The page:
The start of fast globalisation started with planes, facilitating the possibility to experience different countries by means of flights lasting just a few hours. But the global revolution really and truly kicked off with the internet – where the entire world could be accessed from just one tiny screen.
Since 1983, the internet has been an ever-growing tool; its technology continues to improve accessibility as well as communication across different parts of the world.
YouTube, one of the oldest internet platforms, has vowed to improve its communication through numerous updates and features that it has just introduced.
Loyal to the language but accessible to all
Since 2005, YouTube has served as the main global platform to create, view and listen to all sorts of video content – from musicals to documentaries to videos by content creators such as the young Maltese engineer Carl Bugeja, a YouTuber with now 114,000 subscribers. Carl was featured on Gadgets earlier this year.
The soon-to-be-available updates just announced will feature auto livestream captions in 12 different language options rather than just in English. Automatic captions will be available in Dutch, English, French, German, Indonesian, Italian, Japanese, Korean, Portuguese, Russian, Spanish, Turkish, and Vietnamese.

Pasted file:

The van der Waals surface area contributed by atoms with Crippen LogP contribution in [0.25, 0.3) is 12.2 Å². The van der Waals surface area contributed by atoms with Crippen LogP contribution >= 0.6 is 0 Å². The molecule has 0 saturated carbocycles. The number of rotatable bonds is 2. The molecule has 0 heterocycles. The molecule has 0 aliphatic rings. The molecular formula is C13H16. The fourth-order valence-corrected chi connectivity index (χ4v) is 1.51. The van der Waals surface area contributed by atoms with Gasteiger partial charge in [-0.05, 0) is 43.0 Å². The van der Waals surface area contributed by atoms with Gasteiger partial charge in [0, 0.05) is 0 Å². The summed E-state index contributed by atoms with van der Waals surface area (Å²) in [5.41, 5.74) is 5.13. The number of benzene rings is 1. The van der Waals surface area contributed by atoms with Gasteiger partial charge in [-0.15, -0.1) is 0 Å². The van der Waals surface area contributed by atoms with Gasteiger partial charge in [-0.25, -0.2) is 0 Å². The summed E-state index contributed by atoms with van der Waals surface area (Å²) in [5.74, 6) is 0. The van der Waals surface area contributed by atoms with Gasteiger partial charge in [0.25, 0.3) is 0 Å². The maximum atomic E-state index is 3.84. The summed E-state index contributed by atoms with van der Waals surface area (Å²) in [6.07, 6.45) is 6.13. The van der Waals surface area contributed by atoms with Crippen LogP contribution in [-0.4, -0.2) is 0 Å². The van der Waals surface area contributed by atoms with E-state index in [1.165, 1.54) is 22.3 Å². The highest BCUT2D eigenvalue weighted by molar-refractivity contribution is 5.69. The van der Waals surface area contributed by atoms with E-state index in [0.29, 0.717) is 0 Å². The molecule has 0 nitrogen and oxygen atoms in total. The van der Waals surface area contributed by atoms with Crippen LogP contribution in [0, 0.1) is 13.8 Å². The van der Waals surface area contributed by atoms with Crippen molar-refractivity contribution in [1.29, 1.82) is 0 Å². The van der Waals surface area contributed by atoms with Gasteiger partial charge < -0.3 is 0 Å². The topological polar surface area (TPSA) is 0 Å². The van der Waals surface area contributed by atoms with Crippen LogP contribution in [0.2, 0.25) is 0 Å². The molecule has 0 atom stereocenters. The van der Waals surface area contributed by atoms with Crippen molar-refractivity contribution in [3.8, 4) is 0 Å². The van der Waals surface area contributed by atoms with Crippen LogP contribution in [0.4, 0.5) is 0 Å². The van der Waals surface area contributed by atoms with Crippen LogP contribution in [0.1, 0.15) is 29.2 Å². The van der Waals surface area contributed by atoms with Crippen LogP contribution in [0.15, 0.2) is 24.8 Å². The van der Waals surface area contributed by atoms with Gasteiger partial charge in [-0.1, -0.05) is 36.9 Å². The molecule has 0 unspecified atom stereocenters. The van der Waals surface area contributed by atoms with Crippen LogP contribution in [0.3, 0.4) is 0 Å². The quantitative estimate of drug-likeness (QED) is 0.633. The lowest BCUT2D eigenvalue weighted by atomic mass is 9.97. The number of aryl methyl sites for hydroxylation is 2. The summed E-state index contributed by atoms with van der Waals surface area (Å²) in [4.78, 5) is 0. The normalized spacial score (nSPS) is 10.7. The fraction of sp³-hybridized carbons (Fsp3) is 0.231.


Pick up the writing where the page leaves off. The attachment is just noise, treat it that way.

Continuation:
YouTube’s automatic livestream captions were previously only available for creators with more than 1,000 subscribers. All creators will now have the possibility to benefit from this feature and others that the platform plans to roll-out in future. These updates are being seen as a positive move that will make YouTube more accessible to persons who are deaf or hard-of hearing.
The above-mentioned feature will also allow for the possibility of adding multiple audio tracks to a video, in a way that one video can display multiple languages. For those with limited eyesight – there will also be an ‘expansion of the text’ option which can be used through mobile devices.
Other updates in the pipeline
YouTube is also toying around with a text-search option through video transcripts on mobile devices. This already exists in the desktop version where you can hit ‘Open Transcript’ through the 3-dot icon.
Finally, YouTube is also working on the ‘Subtitle Editor permission’, which will give creators the possibility to give other people permission to subtitle their videos.
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